Exercise makes you happy, and there’s science to prove it. Beyond the obvious benefits of improved physique; increased activity releases hormones like endorphins, testerone, serotonin, and dopamine into the bloodstream. These hormones act as natural painkillers, increase metabolism, improve mood and sleep patterns, and hit the pleasure centers in the brain that motivate us to turn good intentions into good habits.
So why isn’t everyone exercising all the time? The reasons are infinite. You don’t have the equipment, you’re not wearing the right shoes, there’s not enough time, there’s too many distractions, you have a date, you have a meeting, you washed your hair that morning, you need to eat, you ate too much — all of these things are constantly working against our best intentions for our health and happiness.
Add a pregnancy, a newborn, a family to this list and you’re often sunk before you’ve even started. How could you possibly fit one more thing into a day that is already crowded with responsibilities — how could you ask your burdened body to do one more thing for you, to push itself one inch further? How can you give time to yourself when there are little people demanding your undivided attention?
Exercise for Happiness, Not Weight Loss
Thinking of physical exercise primarily as a weight loss tool is the first mental block to overcome. We often give up on exercise because we don’t see external changes in our physique — we get discouraged because we feel like it isn’t “working.” But every person’s body responds differently to exercise, and holding ourselves to some physical standard that the media feeds us — one that may not even be possible for our body — is the surest way to fail in pursuing an active life. What we need to focus on are the benefits that exercise provides for our mental health: in many cases, equivalent to the benefits of therapy or counseling.
Change Your Expectations
As any mother can tell you, pregnancy and motherhood will defy any and all of your expectations — the age you conceive, the way you deliver, the home and family that you bring a child into — all of these things can change in an instant, and the key is to learn how to adapt. The same goes for exercising. Try to disassociate the term “exercise” from its typical companions of gym, track, weights, and athletic wear; and instead start thinking of it as “activity.” Playing a game of tag with your kids, taking the stairs instead of the elevator at work, doing calf-raises while you brush your teeth or while taking a shower, taking extra laps around the perimeter of the grocery store with a shopping cart, doing squats with your baby in your arms — these are all activities that can be incorporated into your daily life without much extra commitment. Don’t let your desire to fit a certain expectation for exercise be an obstacle to getting yourself moving.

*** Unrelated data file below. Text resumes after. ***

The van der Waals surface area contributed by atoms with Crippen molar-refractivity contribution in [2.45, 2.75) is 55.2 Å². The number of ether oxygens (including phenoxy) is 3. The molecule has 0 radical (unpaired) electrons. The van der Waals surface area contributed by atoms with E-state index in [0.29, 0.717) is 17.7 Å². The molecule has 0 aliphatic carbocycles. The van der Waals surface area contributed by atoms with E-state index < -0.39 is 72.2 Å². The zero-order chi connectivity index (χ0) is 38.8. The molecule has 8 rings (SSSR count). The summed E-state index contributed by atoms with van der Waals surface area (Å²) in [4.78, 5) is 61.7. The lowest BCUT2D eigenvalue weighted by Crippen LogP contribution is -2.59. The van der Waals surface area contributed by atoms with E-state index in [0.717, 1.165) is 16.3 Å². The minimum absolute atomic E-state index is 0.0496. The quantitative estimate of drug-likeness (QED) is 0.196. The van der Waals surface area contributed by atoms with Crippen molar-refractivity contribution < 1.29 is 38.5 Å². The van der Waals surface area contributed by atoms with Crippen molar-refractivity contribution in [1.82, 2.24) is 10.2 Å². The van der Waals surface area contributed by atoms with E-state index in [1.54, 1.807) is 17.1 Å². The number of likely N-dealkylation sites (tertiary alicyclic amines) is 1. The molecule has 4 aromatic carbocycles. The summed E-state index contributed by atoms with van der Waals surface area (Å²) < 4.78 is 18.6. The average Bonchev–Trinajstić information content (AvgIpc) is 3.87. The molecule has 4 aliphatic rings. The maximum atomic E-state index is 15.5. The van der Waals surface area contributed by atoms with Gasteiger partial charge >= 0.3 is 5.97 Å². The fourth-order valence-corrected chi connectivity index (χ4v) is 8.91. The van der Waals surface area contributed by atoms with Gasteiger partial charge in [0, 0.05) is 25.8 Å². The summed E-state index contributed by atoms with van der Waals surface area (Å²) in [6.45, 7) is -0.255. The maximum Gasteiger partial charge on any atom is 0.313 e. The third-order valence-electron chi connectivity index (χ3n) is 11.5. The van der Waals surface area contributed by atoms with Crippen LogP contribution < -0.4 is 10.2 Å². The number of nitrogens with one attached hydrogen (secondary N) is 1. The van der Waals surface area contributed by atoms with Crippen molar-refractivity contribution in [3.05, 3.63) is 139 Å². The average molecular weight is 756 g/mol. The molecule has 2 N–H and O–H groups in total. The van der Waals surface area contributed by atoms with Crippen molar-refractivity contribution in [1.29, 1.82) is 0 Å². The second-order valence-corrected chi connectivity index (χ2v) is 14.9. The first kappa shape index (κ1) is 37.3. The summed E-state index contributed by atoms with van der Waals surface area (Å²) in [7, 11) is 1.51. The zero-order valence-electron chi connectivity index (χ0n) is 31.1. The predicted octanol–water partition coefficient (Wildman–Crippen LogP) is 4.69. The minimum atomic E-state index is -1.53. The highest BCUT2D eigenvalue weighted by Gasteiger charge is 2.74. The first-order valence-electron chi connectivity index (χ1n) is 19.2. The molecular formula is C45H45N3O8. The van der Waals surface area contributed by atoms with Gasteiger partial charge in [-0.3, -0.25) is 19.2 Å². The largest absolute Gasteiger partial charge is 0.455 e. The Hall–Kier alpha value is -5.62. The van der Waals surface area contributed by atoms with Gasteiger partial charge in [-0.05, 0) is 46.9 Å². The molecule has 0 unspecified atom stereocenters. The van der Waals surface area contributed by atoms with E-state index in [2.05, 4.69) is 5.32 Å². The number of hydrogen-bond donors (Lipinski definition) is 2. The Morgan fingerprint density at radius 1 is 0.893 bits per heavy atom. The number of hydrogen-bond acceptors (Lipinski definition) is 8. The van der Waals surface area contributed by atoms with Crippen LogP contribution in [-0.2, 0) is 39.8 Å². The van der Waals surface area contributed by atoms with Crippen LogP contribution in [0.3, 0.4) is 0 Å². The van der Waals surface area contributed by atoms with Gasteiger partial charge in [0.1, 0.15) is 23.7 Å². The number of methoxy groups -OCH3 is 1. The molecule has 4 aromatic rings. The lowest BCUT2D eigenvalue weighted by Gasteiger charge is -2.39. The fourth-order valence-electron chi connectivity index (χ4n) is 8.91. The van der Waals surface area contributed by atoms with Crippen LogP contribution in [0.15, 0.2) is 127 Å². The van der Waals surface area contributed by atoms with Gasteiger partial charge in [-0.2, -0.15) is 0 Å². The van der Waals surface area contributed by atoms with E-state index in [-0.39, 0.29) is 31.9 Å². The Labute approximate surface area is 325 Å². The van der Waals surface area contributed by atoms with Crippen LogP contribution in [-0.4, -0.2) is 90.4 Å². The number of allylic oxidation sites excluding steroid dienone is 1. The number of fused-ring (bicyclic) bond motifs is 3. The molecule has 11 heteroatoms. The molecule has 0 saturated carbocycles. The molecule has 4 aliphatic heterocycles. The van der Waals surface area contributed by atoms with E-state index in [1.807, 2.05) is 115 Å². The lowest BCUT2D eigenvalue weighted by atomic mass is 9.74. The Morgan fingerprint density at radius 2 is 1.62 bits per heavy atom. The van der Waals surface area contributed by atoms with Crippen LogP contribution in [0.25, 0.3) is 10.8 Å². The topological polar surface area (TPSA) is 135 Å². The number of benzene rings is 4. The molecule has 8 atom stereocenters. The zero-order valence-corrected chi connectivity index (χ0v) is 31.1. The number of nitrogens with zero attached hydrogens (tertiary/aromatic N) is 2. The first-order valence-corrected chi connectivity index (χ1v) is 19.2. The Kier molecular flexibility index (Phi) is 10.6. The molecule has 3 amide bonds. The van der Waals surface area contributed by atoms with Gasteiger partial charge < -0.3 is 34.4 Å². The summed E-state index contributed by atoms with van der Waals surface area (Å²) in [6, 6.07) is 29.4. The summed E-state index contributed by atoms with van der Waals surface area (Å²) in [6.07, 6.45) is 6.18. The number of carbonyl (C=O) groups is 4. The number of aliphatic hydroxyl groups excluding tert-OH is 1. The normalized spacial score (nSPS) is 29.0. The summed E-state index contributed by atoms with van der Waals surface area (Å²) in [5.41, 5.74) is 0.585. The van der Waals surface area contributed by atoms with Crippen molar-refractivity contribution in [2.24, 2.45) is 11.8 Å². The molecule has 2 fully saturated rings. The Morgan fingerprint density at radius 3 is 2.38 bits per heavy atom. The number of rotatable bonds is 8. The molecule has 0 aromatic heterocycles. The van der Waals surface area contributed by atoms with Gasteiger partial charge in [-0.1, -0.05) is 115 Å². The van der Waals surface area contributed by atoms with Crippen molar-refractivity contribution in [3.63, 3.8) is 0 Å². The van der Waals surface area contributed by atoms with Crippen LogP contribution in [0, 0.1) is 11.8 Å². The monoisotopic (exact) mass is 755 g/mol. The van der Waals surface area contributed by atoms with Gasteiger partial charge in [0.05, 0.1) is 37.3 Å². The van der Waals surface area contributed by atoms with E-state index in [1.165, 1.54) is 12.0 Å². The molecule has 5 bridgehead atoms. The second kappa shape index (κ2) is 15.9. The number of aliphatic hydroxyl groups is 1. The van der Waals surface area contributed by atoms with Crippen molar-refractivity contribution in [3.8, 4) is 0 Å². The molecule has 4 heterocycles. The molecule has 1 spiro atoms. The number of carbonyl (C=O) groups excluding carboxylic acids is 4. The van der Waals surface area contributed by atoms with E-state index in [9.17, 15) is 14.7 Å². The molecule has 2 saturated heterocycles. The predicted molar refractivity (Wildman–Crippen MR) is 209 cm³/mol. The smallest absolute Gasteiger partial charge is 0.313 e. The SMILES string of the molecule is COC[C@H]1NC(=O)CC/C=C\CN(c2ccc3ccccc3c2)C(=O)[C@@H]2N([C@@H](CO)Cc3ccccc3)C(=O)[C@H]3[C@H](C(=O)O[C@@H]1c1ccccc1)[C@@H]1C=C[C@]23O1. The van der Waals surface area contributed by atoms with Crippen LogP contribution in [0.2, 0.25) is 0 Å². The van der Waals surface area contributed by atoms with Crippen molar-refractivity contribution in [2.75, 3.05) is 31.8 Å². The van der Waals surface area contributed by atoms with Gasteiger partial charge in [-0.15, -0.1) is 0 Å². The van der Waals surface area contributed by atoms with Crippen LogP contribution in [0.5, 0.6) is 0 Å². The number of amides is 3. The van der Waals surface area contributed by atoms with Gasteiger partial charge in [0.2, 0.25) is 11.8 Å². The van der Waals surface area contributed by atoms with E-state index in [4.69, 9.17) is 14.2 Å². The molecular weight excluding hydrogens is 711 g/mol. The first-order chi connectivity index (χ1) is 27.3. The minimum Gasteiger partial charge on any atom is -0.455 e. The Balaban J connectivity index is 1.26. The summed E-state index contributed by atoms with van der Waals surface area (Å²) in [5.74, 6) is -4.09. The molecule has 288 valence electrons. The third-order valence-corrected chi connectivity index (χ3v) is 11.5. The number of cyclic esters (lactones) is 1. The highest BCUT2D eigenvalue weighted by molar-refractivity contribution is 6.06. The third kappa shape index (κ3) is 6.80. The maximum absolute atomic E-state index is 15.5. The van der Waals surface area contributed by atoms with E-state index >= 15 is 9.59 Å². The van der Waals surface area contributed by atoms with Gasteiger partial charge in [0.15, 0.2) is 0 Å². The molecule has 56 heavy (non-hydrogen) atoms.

Find An Accountability Partner
Self-discipline is one of the hardest parts of adulthood. When no one is over our shoulder making sure that we accomplish a thing, the temptation can be to let difficult tasks slide by us — particularly when the consequences seem non-existent. But while there might not be anyone rapping our knuckles if we don’t exercise, the consequences of neglecting activity are significant for mental health. Give yourself some kind of accountability for activity: keep a journal where you record your daily physical activity; establish a goal at the beginning of the week for number of days to go for a run or take a swim; walk to the park with your kids or a coffee shop with a friend at a set time each week. A mother never has leftover time in the day, so it is important to plan ahead and be intentional: having a particular time of day or days of the week set aside for physical activity can make a difference in accomplishing your goal.
Maybe you already have an established exercise routine before motherhood — you wake up early every morning and go for a run, you hit the gym after work, you go rock climbing on the weekends. Pregnancy and motherhood can still throw you for a loop. As your body changes, be kind to it. Recognize that it may not be able to do the same kinds of things that it used to do, and be assured that there are lots of alternatives to the exercises that may be off limits during pregnancy — alternatives like swimming and pilates, which can still give you a great workout but are lower impact and kinder on your body.
Above all, know that fitness looks different for every time of life and every person, and don’t get caught up in arbitrary standards of the media or even the experiences of friends and relatives. Some women have debilitating morning sickness during pregnancy, others have to be on bed rest, sometimes a tear or C-section during delivery can put you out for a few months after having a baby. Always talk to your doctor about what is right for you and your health, and prioritize that.